What I mean by this is that, because we're constantly moving from country to country, place to place, it's extremely difficult to continue seeing the same physicians (doctors, dentists, psychologists, etc.). Every time we move, we have to reestablish ourselves as patients in the new country we're in. Also, each country has it's own laws and regulations regarding insurance and health care. It can be difficult, even if a TCK or TCA isn't chronically ill. While we can, and do, take our medical files with us every time we move, it's really hard to keep up. Unless you have a serious or chronological illness, many doctors do not have the time, patience, or will to review your entire file. They also don't have that rapport already established with you. And, they have no idea if you are a reliable reporter or not. One example from my own personal life is that in high school (in England), I suddenly had a high fever, accompanied by a stinging feeling on my face and hundreds of little whiteheads across my chin, upperlip, and cheek. Although I suffered from acne in my teenage years, whatever was happening to my face was not normal, and with the accompanied fever, I was convinced they were related and something was wrong. My parents, who have obviously seen me grow up and know what is normal and what's not normal for me and my body, saw that this was an abnormal reaction and maybe some kind of rash, and took me to the local NHS doctors. The doctor saw me for approximately 2-minutes, and completely dismissed me. She said I have acne, and whatever rash was on my face was a result of that acne. When I told her how suddenly this rash formed, and how I have an accompanying fever, she literally laughed at me, and again repeated "you have acne, that's all." I left the hospital feeling so embarrassed, ashamed, hopeless, and upset. I knew my regular doctor from back home would have known whatever I was going through was not normal and not due to my hormonal acne, and would have helped me. Instead, I got ridiculed and laughed at. My mother, who for years has been complaining about various aches and pains, is never, ever taken seriously by any doctors either, because they have no rapport with her, no history with her, and do not understand that she is a reliable reporter. It's the most frustrating situation and one of the biggest downsides to being a TCK. I am a healthy individual and do not need to go to the doctor's office regularly, but in the past ten years, any time I did go to the doctor / hospital, it was always with someone new and often in a different country, because of my lifestyle.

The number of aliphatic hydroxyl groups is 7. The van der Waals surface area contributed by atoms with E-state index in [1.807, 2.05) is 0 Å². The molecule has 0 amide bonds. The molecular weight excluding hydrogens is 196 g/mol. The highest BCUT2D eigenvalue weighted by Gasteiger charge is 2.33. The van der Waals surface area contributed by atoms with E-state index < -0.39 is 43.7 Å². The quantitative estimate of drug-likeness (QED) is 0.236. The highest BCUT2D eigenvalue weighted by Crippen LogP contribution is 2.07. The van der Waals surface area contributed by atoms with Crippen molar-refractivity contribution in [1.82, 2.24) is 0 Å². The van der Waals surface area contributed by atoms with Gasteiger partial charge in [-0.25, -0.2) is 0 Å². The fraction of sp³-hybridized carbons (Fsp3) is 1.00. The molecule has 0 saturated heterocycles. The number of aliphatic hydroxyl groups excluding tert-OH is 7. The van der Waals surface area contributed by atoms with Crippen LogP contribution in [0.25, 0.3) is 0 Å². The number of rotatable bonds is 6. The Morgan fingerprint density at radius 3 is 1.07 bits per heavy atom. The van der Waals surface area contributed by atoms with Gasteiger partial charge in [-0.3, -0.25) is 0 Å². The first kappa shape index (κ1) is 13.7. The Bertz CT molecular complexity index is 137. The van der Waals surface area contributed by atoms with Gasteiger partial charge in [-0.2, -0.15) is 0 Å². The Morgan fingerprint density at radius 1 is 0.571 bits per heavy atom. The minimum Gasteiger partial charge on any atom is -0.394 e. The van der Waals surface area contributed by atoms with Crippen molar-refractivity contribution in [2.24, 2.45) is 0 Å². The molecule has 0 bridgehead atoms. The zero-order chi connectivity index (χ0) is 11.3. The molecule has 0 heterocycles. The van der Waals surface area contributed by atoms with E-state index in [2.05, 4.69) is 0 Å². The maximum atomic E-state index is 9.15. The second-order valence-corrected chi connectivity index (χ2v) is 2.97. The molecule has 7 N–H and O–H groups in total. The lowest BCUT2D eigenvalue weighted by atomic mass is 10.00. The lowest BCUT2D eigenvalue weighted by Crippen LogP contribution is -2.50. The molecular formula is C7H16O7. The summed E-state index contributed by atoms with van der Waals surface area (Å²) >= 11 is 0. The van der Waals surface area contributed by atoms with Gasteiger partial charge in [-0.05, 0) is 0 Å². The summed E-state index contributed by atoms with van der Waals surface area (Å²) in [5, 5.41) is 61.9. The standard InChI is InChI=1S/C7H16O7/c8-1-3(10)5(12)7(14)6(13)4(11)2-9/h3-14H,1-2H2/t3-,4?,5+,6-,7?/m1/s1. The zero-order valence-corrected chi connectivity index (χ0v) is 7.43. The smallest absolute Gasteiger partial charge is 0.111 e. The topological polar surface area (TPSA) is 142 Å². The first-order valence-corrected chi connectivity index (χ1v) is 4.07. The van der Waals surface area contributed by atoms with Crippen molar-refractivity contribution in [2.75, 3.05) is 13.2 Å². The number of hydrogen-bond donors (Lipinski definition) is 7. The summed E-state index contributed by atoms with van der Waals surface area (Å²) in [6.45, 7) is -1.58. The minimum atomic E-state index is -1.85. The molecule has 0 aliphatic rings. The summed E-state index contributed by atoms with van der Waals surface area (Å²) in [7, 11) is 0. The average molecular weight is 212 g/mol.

2. We don't have a hair dresser.
Same as above. When you move around so much, you can't really establish those connections. You have to keep finding new hairdressers, and hope that they won't butcher your hair.
3. We (as kids) or our kids will probably fall behind our/their classmates in certain subjects.
When you move around so much, it means you have to keep changing schools. Changing schools means changing curriculums. Changing curriculums means learning different things, at different paces than your peers. For example, in my own personal life, I never took a geography course, because when my classmates in Udhailiyah were taking it, I was living in England. And my classmates in England wouldn't be taking it until the following year. The following year, I was in Italy, and my classmates had already completed that course. SO, I never took a geography course in my life. I also fell really behind in math, because I kept re-learning things I had already learned in previous schools, and then when I moved back to Udhailiyah, I was significantly behind my peers.
4. People don't understand if we're a tourist, immigrant, or what.
This is ESPECIALLY true if you are a person of color. If you are white (and I don't mean this in a bad way - it just is what it is), people often will assume you're a tourist. Or, they'll think you're one of them. They won't confuse you as a refugee or immigrant. Also, white tourists are generally much more accepted than tourists of color. Same with immigrants. Same with refugees. Same with everything. It's all part of white privilege (and again, I don't mean it in a bad way - it just is what it is). My parents were living in Italy during the "Refugee Crisis", and I got so, so, so, many dirty looks when I visited them. I wanted to use a permanent marker and write on my forehead "I'M JUST VISITING MY PARENTS, WHO ARE TEMPORARILY LIVING HERE, PLEASE CHILL. WE'LL BE OUT OF YOUR COUNTRY SOON ENOUGH!" Would I receive those dirty looks if I was white? No. No one would be able to tell if I was a tourist, immigrant, refugee, migrant, etc., unless I opened my mouth and spoke (my horrible American accent would be a dead give away! - but even then, they'd assume I was a tourist, and not think twice about it). Sigh.